For 250 years, it has guided readers through the minefield of polite society, offering advice on everything from posture and deportment, to how to behave at Royal Ascot and how to address the wife of a Duke.
Today, Debrett's drags itself kicking and screaming into the 21st century, with the publication of a new book listing previously unspoken codes of behaviour for the "ladettes" of modern Britain. It makes for eye-opening reading. Unlike the Debrett's referred to in Jane Austen's Persuasion, the new Etiquette for Girls deals with a host of decidedly thorny social situations, including how to conduct one-night stands, react to office sleaze, and commit adultery.
Where a previous Debrett's might advise on what to wear on the grouse moor, today's version deals with "gym etiquette", and whether it's acceptable to go topless on the beach (only if you're in a secluded spot, and other sunbathers are also deshabille).
Not surprisingly, the publisher - whose "toff's Bible," the Peerage and Baronetage, was first published in 1769 - expects Etiquette for Girls to send the marmalade-spoons of traditional readers clattering to the floor. However, the book's editor, Jo Aitchson, wasn't offering any apologies yesterday.
"In some ways this book marks a change of direction for Debrett's, since it is full of glossy pictures and has been written in a fairly informal style," she said. "But in others, it's just a continuation of what we've been doing as an arbiter on taste and behaviour.
"Modern society is more liberal than ever, so things that weren't traditionally covered by etiquette now need a proper set of rules to govern them. Etiquette for Girls deals with the sorts of things every 18 to 35-year-old working woman might need advice on.
"It is meant to be like having a trusted friend and, in that respect, you can't simply ignore the fact that girls today might have a one-night stand, or get a little carried away at the office party. What we're trying to do is to tell them how to do it in the nicest possible manner."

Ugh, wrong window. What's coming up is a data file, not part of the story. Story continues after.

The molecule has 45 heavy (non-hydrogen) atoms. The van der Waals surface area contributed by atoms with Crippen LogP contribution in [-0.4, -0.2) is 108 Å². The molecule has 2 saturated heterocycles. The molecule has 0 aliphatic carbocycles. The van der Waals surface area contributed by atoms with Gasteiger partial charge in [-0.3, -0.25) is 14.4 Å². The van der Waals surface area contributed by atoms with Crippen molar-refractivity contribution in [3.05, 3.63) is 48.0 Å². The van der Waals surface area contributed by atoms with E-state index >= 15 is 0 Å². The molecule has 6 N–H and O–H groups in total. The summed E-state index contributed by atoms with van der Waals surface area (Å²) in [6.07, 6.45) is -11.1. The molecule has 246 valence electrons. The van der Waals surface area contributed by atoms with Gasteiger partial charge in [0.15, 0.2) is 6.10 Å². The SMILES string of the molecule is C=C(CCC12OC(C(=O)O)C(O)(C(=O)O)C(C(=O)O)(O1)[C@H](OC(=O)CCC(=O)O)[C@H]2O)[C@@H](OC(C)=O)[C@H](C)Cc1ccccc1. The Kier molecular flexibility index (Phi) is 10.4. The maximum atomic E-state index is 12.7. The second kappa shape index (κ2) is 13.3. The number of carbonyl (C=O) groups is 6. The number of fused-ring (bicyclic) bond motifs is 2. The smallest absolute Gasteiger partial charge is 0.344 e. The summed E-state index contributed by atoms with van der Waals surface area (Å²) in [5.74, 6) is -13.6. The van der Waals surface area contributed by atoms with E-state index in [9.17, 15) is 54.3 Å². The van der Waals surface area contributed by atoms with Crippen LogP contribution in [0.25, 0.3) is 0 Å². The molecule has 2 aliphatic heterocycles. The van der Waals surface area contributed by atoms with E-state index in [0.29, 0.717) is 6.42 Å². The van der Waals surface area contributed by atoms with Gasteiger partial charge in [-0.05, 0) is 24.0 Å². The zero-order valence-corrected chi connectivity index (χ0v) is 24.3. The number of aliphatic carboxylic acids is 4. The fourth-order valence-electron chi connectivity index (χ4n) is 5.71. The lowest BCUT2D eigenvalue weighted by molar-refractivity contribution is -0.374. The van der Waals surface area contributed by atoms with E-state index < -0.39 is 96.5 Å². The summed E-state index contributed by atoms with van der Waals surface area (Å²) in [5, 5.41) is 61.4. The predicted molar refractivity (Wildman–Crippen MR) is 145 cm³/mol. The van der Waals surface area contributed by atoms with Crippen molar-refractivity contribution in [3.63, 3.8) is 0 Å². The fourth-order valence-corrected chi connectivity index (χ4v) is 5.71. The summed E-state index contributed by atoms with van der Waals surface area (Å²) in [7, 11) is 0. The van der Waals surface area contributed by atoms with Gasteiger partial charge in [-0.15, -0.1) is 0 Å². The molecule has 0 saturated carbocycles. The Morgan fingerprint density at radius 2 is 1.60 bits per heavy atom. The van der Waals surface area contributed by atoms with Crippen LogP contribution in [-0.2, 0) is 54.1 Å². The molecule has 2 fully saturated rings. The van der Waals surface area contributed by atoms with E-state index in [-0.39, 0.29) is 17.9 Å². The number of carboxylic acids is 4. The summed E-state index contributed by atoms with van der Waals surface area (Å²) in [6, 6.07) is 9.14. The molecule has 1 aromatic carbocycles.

Today's book launch comes two years after Debrett's was the subject of a £1m buyout by a group of venture capitalists eager to update the publisher's dusty image and expand its operations on to the internet.
The firm's director, Conrad Free, said yesterday that Etiquette for Girls will be the first of a series of new titles aimed at adapting the values endorsed in its traditional etiquette guides for a modern readership.
"We have an iconic brand, but in many respects it's still stuck in the 19th century, bound up with the aristocracy and the peerage," he said. "We really bought Debrett's with a view to creating modernity. This book shows the leap we are making from Victorian values to those of the modern day.
"Will people say the new book is immoral? It's hard to tell. The aim is to reflect society rather than change it, and our initial feedback has been that people are increasingly confused about 'proper' behaviour and will welcome a product that sets out the rules.